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Edison physical therapists urge rock climbers to know the risks for common injuries and take steps to avoid them

avoid rock climbing injuries new jersey

These days, people get their sporting kicks off in all kinds of different ways. For some with a more extreme appetite, rock climbing might serve that purpose, giving climbers an opportunity to scale an outdoor—or indoor—wall using their own body strength and a rope (sometimes). While rock climbing is certainly an invigorating thrill that serves as a great workout, it also comes with risks. Today, our Edison physical therapists discuss some of the most common climbing injuries and what climbers can do to prevent them.

Rock climbing and bouldering (a form of climbing in which no ropes or harnesses are used) are full-body sports that generally tend to be physically grueling. There are a number of different types of climbing, but all require a high degree of upper body strength and leg strength, either with or without the assistance of a rope. Putting the body through this on a regular basis can do some damage over time.

When injuries and rock climbing are mentioned together, the initial reaction might be to think of those that result from falls or sudden mistakes while climbing. Though these types of injuries certainly do occur and will be explored later, if you have the right type of gear and know how to climb safely, falls really shouldn’t be that much of a concern. Instead, the majority of rock climbing injuries relate to overuse. Most of these injuries develop gradually, while others can happen on the spot, but they all occur as the result of training issues.

Some of the most common rock climbing injuries include:

  • Pulley tears: the fingers don’t contain any muscles, but are instead operated by a system of tendons and ligaments, called pulleys; placing too much body weight on fingers can lead to a pulley tearing partially or completely
  • Shoulder injuries: partial dislocation, rotator cuff tears and tendinitis are all very common; the shoulder is injured often due to the extreme strain placed on it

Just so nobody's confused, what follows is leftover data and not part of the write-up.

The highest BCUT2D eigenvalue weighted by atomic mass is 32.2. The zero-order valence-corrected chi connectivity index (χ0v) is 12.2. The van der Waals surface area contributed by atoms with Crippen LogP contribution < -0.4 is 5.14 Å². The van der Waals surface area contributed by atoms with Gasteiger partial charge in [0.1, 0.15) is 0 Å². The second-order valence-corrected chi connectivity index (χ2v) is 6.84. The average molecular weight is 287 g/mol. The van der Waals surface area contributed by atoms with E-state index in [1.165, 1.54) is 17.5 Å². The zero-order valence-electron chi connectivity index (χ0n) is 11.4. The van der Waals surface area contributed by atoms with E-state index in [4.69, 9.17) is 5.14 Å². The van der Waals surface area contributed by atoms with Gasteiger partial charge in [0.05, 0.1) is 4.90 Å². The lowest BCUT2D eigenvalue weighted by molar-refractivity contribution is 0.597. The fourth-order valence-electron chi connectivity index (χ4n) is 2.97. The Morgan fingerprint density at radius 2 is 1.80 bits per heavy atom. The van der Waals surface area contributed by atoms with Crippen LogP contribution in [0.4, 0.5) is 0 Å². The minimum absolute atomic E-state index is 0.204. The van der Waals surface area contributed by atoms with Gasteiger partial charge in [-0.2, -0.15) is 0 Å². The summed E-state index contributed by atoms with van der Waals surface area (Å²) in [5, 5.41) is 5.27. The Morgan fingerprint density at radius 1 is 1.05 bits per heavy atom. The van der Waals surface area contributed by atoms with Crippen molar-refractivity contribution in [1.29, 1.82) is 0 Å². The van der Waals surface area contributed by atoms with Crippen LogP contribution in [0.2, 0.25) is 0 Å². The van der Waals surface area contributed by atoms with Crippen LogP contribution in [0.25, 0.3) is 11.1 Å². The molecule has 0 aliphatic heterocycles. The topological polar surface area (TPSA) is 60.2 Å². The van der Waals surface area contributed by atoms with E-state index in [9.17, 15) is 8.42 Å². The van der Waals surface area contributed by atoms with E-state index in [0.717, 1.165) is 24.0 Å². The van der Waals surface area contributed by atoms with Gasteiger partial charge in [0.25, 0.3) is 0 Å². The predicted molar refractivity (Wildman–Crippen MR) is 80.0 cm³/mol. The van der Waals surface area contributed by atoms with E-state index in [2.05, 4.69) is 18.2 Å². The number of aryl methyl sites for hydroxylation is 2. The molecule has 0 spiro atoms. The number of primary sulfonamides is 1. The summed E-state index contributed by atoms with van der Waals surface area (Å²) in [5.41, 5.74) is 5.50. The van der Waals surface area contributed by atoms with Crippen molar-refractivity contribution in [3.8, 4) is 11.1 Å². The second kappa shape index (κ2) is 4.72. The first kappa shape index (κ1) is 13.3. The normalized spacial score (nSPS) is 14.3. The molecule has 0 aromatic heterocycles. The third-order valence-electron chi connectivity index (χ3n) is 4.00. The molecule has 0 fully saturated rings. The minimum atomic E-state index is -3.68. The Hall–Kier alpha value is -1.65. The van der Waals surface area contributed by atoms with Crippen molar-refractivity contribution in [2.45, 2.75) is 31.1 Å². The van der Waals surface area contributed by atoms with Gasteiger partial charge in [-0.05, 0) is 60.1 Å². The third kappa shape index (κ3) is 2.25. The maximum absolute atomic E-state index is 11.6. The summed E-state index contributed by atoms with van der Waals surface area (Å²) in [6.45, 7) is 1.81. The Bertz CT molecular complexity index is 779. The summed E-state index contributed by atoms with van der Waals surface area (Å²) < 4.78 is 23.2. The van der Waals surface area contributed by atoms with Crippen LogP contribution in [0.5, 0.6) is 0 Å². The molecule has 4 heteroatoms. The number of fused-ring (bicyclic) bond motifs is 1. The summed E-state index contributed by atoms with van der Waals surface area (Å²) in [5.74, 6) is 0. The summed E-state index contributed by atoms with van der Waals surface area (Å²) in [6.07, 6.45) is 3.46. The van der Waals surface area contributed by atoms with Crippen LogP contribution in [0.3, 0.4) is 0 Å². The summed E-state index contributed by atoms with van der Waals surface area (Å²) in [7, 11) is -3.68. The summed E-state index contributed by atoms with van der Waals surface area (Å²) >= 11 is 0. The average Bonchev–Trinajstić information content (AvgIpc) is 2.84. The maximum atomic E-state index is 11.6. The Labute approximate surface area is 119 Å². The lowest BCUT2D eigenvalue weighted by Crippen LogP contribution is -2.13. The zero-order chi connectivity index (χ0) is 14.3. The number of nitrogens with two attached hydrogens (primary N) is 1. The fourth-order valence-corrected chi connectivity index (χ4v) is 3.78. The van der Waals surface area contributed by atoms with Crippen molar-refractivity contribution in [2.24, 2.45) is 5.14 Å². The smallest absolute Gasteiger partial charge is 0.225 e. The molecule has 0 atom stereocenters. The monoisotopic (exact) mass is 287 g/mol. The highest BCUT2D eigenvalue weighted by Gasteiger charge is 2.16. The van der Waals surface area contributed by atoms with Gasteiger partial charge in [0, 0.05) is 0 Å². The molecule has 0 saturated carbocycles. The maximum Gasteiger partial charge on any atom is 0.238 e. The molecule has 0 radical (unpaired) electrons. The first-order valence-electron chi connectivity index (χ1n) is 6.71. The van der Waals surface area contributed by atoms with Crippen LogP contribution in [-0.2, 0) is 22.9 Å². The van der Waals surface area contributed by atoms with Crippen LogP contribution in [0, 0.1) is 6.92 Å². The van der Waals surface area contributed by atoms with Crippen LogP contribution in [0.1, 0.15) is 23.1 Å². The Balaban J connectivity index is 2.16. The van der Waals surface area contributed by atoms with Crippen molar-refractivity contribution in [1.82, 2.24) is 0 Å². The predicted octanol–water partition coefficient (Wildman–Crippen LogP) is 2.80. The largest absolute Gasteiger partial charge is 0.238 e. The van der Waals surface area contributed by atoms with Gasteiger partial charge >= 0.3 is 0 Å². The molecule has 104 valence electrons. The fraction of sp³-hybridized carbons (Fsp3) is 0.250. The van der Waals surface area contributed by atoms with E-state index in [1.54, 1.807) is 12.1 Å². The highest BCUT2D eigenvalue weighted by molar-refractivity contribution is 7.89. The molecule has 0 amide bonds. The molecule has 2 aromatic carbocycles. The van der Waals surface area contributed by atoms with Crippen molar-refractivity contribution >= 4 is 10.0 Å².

• Ankle injuries: twisted, sprained and broken ankles may occur in bouldering from landing incorrectly
  • Other: trigger finger, elbow and forearm tendinitis may also occur, while several foot injuries can develop in climbers that wear shoes that are too tight

To reduce your risk for injury while rock climbing, our Edison physical therapists recommend these helpful tips:

  • Warm up: try to warm up and stretch thoroughly before climbing; one way to do so is to take one or two bouldering routes that are easier than your skill level
  • Don’t overdo it: try not to climb more than five days a week and take rest days
  • Cross train: focusing all your energy on rock climbing alone can be dangerous; it’s best to change it up with some biking, jogging or other activities as well
  • Avoid over-gripping: this is the term for using more force than is necessary to hang on a rock; doing so can be dangerous
  • Climb smart: learn and follow good technique while climbing at all times; this means knowing how to move your body, allocate your weight and the proper way to use different holds; you should also learn how to fall properly
  • Increase strength: improving your shoulder strength and crimp strength (finger strength for very small holds) will significantly boost performance and reduce injury risk

It’s great to see a sport like rock climbing gaining so much popularity, but as with any new sport, newcomers and vets alike need to be aware of the dangers and take steps to avoid them. If you do sustain an injury, our Edison physical therapists can work with you one-on-one to build back your strength and get you back on the wall in no time. Contact Arrow Physical Therapy & Rehabilitation at 732-494-0895 or click here to schedule an appointment at any of our four clinics in Union, Woodbridge, Edison or Somerville NJ. For more information on climbing injuries, click here.


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